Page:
Does Compliance Pay? Social Standards and Firm-level Trade (an Author Summary)

Author Summary by Greg Distelhorst and Richard M. LockeAJPS Author Summary - Does Compliance Pay?

In an age of growing international trade and investment, one of the great public concerns is that globalization encourages a “race to the bottom.” Fatal accidents in overseas factories, modern slavery in global supply chains, and the long hours and low pay of workers in the developing world all raise the question: is globalization to blame?

The race to the bottom suggests that exporters compete, in part, by lowering labor or environmental standards to secure business. In this logic, exporters in developing countries face an unenviable choice. Either break the rules or lose your customers.

We noticed that previous research examined this issue at the macro-level, analyzing trade flows between national economies. Because the race-to-the-bottom logic involves decisions by trading firms, we designed a study to test its implication at the micro-level. We examined compliance and trade in individual firms by studying a global sourcing company that allocates orders from hundreds of importers to thousands of export factories around the world.

Surprisingly, we found the opposite pattern. Compliant exporters received more orders from importers. When firms moved from noncompliance into compliance, their average orders increased by 4 percentage points on average (approximately $110,000 USD per year). This was not the pattern expected if exporters compete with one another by lowering their labor standards. It’s worth noting that we observe this in authoritarian countries like China or Vietnam that simultaneously play an important role in global trade and have only limited labor rights and democratic freedoms.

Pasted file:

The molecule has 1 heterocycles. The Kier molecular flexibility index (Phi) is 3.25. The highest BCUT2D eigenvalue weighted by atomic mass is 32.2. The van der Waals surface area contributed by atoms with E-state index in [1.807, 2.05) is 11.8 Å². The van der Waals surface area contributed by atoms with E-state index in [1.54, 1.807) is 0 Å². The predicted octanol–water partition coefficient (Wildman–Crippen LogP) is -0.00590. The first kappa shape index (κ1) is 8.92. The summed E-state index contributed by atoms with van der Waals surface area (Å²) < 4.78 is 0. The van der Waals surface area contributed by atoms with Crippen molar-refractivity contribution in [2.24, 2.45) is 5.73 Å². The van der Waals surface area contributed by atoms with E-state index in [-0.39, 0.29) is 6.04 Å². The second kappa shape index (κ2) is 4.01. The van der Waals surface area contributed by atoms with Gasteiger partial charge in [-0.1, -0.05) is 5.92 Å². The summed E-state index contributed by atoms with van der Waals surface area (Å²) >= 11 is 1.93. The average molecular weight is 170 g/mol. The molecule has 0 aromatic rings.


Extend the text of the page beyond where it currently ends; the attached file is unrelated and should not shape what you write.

We detect this compliance premium among importers in the apparel industry, where anti-sweatshop campaigns have pressured brands for years to clean up their global supply chains. Our findings suggest that these social movements have to some extent succeeded in shaping the trading patterns of western firms, who apparently prefer doing business with factories that observe minimum social standards.

On the other hand, we also find that these pressures for upward harmonization of standards—a phenomenon known as “California effects”—were far from sufficient to achieve global compliance with minimum standards. Most exporters in our remained noncompliant with basic standards throughout the period of our research. Future research might attempt to replicate these findings in new samples of trading firms and explore whether compliance premiums actually improve the financial performance of exporters that comply with basic labor and environmental standards.

About the Authors: Greg Distelhorst is Assistant Professor of Global Economics and Management at the MIT Sloan School of Management and Richard M. Locke is Provost and Professor of Political Science and Public and International Affairs at Brown University. Their research “Does Compliance Pay? Social Standards and Firm‐Level Trade” is now available in Early View and will appear in a forthcoming issue of the American Journal of Political Science.

 

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The American Journal of Political Science (AJPS) is the flagship journal of the Midwest Political Science Association and is published by Wiley.

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